BURNING THE HAND THAT BETRAYS YOU…..
Thomas Cranmer felt guilty.
The former Archbishop of Canterbury had just watched from his prison cell two of his colleagues (Latimer and Ridley) burned at the stake. Queen Mary of England had decided to make examples of these three clergymen as she endeavoured to return England to Roman Catholicism. These three men (after whom the nursery rhyme “Three Blind Mice” was written) were key Protestant protagonists in the sweeping sixteenth century church reforms of Mary’s father King Henry VIII.
And the new Queen – who would become known as “Bloody Mary” – had vowed to eradicate the influence of the German Martin Luther with the death of all those who followed the biblical teachings of the Reformation.
Hugh Latimer and Nicholas Ridley were executed in 1555 by being set on fire in the public square outside of Balliol College in Oxford – but Thomas Cranmer was allowed to live. The reason for Cranmer’s stay-of-execution was he’d renounced all the Protestant beliefs of his two colleagues, fully re-accepted Catholic theology including papal supremacy, and stated there was no possibility of eternal life outside the Catholic Church.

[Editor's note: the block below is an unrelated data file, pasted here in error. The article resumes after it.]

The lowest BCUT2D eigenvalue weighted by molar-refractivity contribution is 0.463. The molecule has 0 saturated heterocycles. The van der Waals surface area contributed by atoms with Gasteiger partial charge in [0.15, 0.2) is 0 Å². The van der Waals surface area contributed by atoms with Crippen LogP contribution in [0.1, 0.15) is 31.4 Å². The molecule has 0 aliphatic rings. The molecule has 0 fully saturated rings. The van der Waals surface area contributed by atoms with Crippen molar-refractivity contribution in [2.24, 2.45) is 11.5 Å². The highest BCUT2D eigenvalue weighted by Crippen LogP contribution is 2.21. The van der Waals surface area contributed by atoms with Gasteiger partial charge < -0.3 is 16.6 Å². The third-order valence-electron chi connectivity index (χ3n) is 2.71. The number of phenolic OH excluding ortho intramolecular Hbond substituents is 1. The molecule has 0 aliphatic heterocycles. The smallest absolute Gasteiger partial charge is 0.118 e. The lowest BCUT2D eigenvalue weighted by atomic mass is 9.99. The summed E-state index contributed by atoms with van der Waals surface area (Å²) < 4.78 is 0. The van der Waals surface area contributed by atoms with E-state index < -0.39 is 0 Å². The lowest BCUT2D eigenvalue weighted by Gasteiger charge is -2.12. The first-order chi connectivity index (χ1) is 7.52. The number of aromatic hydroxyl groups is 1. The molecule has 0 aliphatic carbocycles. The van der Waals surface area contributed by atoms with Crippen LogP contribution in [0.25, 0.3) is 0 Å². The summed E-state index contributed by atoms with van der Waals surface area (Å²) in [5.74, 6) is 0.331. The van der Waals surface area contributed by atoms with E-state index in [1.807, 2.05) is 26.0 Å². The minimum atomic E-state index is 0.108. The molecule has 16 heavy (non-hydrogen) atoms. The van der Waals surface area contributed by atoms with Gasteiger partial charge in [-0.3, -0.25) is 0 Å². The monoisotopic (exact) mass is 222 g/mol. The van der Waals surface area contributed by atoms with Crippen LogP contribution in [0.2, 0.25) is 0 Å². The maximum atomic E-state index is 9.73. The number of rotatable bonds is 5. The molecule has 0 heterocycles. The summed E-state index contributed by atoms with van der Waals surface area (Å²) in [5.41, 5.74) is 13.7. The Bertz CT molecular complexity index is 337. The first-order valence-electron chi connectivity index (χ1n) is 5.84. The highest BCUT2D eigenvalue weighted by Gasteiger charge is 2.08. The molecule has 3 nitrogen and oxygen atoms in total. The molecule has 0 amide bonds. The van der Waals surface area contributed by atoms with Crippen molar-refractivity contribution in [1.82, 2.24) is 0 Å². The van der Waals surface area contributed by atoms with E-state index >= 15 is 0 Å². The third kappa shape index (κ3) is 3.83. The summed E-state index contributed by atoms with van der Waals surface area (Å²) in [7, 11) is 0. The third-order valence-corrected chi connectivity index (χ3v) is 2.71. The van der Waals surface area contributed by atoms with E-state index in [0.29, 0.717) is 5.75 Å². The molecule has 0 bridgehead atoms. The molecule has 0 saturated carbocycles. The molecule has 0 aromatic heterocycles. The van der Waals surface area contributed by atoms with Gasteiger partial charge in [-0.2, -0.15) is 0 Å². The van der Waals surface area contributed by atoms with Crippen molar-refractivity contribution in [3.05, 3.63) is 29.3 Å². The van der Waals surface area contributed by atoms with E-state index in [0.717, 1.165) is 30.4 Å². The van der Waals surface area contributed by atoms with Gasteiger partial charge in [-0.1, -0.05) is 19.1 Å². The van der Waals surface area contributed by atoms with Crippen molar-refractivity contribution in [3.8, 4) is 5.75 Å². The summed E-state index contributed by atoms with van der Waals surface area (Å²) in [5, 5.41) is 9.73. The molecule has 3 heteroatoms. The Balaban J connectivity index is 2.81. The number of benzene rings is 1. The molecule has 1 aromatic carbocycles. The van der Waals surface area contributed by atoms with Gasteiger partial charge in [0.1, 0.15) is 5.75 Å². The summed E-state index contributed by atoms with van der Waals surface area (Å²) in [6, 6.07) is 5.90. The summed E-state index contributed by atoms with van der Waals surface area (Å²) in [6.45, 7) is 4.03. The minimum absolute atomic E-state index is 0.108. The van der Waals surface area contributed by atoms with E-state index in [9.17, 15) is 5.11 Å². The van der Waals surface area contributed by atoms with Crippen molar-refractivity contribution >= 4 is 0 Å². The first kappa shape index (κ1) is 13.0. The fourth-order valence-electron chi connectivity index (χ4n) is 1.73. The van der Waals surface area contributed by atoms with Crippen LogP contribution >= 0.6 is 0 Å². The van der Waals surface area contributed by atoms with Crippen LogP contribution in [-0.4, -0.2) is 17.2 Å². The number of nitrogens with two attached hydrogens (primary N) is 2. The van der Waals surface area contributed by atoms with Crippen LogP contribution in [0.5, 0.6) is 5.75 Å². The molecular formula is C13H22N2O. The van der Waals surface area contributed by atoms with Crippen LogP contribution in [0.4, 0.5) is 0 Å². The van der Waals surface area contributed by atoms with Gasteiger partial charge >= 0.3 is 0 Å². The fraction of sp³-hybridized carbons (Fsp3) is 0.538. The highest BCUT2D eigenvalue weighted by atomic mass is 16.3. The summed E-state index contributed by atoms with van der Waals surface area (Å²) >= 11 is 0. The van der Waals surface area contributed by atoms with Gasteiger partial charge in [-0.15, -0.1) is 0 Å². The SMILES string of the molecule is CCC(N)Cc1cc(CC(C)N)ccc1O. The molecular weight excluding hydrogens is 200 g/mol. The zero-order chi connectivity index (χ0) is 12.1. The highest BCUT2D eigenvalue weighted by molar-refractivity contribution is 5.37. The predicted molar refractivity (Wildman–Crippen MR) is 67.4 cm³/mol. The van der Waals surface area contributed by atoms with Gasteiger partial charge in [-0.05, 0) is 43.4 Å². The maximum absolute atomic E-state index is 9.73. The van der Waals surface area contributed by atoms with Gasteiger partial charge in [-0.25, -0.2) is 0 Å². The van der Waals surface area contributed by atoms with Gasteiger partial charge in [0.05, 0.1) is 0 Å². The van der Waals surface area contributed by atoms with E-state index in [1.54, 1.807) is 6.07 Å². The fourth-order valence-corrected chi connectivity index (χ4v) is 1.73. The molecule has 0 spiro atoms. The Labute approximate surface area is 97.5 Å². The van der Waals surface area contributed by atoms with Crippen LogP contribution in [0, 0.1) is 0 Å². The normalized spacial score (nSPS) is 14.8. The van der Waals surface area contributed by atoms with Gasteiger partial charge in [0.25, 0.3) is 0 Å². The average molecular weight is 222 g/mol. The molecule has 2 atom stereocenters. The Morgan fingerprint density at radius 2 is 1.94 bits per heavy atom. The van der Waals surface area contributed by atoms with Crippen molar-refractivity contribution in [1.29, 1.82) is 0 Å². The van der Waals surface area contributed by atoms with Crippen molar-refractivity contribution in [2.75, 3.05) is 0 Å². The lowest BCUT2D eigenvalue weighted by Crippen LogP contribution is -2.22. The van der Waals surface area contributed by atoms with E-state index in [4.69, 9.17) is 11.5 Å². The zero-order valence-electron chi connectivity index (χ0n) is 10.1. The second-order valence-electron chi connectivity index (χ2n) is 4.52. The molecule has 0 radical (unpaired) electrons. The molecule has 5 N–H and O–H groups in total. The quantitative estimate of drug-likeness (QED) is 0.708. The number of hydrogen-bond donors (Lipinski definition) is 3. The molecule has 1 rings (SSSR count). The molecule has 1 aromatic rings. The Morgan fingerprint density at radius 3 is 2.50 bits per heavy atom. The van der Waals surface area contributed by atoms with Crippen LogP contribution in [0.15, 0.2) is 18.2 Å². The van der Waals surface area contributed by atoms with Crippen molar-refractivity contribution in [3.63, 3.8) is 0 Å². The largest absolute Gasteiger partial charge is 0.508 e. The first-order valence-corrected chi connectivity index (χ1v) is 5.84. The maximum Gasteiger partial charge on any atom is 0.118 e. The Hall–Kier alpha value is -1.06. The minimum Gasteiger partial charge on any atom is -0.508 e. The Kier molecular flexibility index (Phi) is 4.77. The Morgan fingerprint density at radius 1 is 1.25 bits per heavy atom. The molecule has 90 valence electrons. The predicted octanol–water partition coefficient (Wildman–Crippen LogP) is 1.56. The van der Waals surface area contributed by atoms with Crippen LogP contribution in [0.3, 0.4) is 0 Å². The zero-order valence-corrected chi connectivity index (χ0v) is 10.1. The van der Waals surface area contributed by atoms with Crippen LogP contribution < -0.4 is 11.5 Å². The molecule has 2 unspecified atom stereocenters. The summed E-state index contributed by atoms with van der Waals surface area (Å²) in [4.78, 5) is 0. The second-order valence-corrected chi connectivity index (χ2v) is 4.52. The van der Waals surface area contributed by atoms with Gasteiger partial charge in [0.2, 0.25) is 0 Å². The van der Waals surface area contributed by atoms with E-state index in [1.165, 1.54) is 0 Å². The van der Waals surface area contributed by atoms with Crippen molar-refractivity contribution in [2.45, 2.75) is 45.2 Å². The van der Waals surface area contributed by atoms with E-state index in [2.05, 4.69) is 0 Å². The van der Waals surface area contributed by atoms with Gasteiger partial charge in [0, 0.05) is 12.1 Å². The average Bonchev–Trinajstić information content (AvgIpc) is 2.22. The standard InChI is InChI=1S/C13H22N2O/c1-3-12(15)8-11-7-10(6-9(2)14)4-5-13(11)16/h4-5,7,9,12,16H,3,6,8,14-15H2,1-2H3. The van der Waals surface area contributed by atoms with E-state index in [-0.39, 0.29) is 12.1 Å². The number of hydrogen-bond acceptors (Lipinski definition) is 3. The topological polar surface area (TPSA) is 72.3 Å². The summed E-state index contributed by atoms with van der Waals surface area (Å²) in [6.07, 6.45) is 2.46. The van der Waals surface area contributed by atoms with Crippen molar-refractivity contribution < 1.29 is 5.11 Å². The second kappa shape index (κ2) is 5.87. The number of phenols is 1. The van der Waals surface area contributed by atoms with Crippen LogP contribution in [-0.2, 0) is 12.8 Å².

Five months after the death of his two colleagues Thomas Cranmer stood in the University Church of Oxford to publicly declare once again his allegiance to Rome. Cranmer had been asked to submit a transcript of his speech to Queen Mary for approval before he spoke – but as he stood on the stage specially constructed for the event something changed.
As Thomas Cranmer delivered his speech in Oxford he unexpectedly deviated from the authorised script. He shocked everyone by once again declaring his support for the Reformation, and said that since his own hand had signed documents supporting the pope then that hand would be burnt first. Before the authorities could stop Cranmer’s speech he yelled out “And as for the pope, I refuse him, as Christ’s enemy, and Antichrist with all his false doctrine.”
Cranmer was pulled down from the stage and taken to the exact same spot where he’d watched Latimer and Ridley burned. Eyewitnesses have described how, as the fire burned around the former Archbishop, Thomas Cranmer placed his right hand into the flames and declared “Lord Jesus, receive my spirit… I see the heavens open and Jesus standing at the right hand of God.”
Today, this place of execution of the “Oxford Martyrs” is marked with an ‘X’ in the middle of a road. Pedestrians and cyclists pass by without giving it a glance. But those of a more reflective nature pause for a moment and ask themselves whether they have the same courageous faith required to stand for their Saviour even in the face of death.
About this blog: Pastor David Riley is a Christian minister residing on the Gold Coast in Australia. This article is from his “Reverential Ramblings” series – which you can subscribe to by clicking “follow” on this website.